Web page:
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  • Writer's picturePublic Lands Hate You

Walker Canyon Poppy Fields Damaged - Before and After Pictures

***Originally posted 3/22/19 on @publiclandshateyou***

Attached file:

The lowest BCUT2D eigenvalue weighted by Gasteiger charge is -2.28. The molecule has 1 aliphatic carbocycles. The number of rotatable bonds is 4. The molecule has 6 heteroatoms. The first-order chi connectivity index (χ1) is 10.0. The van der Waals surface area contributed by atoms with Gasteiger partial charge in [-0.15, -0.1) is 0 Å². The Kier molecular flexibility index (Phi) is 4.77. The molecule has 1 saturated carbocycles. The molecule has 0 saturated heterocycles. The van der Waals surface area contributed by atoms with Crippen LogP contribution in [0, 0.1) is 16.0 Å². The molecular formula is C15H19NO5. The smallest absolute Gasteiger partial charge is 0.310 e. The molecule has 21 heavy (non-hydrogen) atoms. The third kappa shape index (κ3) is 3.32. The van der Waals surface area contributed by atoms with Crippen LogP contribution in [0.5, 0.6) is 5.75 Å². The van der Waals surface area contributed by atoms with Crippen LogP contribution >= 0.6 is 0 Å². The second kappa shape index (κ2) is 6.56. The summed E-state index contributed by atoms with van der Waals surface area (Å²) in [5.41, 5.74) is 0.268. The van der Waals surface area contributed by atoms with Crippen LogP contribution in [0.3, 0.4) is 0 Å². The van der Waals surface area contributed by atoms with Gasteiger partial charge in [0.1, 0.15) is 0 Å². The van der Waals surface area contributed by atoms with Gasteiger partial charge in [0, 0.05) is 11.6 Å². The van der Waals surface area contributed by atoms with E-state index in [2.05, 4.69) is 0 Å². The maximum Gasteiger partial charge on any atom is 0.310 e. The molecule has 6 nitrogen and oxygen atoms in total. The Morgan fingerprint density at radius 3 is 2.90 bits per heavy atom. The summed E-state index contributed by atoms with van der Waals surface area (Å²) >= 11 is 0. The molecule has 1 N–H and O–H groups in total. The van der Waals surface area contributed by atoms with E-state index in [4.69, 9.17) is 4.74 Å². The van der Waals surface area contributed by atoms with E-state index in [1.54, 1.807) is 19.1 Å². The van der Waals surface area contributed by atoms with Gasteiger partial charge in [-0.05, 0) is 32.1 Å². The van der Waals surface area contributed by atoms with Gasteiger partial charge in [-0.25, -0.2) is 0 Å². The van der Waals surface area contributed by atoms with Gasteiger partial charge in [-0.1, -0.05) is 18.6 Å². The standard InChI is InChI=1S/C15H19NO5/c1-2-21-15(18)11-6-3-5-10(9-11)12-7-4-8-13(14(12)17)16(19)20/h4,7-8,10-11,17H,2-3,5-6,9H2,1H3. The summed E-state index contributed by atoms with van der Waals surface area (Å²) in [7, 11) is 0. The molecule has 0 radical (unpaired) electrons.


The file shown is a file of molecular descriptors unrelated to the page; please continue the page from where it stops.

The number of people who defend their off-trail travels as not having an impact is astounding. The thing is, humans are inherently lazy. We tend to take the path of least resistance. So, if someone wants to travel to the other side of a field, and they see a slightly beaten path that may have been taken by one or two people before them, they take it. This is how new trails are formed.  The hiking community calls these “social trails”. They are unofficial trails that people take as the path of least resistance from Point A to Point B. . The problem with social trails is that as they become more frequently used, they become permanent. First the vegetation is slightly disturbed.  The people that follow beat the vegetation flat. Continued use compacts soils to the point that they won’t support new growth. This breaks up what was previously homogenous habit into small fractured pieces. It's not good for vegetation. It’s not good for wildlife. And it certainly doesn’t make for good pictures. . The 1st picture is from a drone taken last week by @waterproject. The 2nd is a Google Earth satellite image of the same location taken a few years ago. Notice the difference? How can someone look at these two photos side by side and say that there hasn’t been an impact? How much longer do you think this area can withstand this amount of abuse before it comes a dirt hillside with a couple of flower patches protected behind wooden fences? . The next photos are close up pictures of what these new trails look like, progressing from slightly disturbed vegetation, to fully flattened and dead vegetation, to fully compacted soils and new dirt "trails" that will require either human intervention or decades of natural forces to recover.  This is the progression that we want to avoid. Resist the temptation to use social trails. Stick to the official dirt paths. They are obvious. They are generally wide enough for two or more people to walk side by side. They are a fully dirt surface with no vegetation present. You don’t need to create new trails for beautiful pictures that others will love, as seen in the last two photos. .

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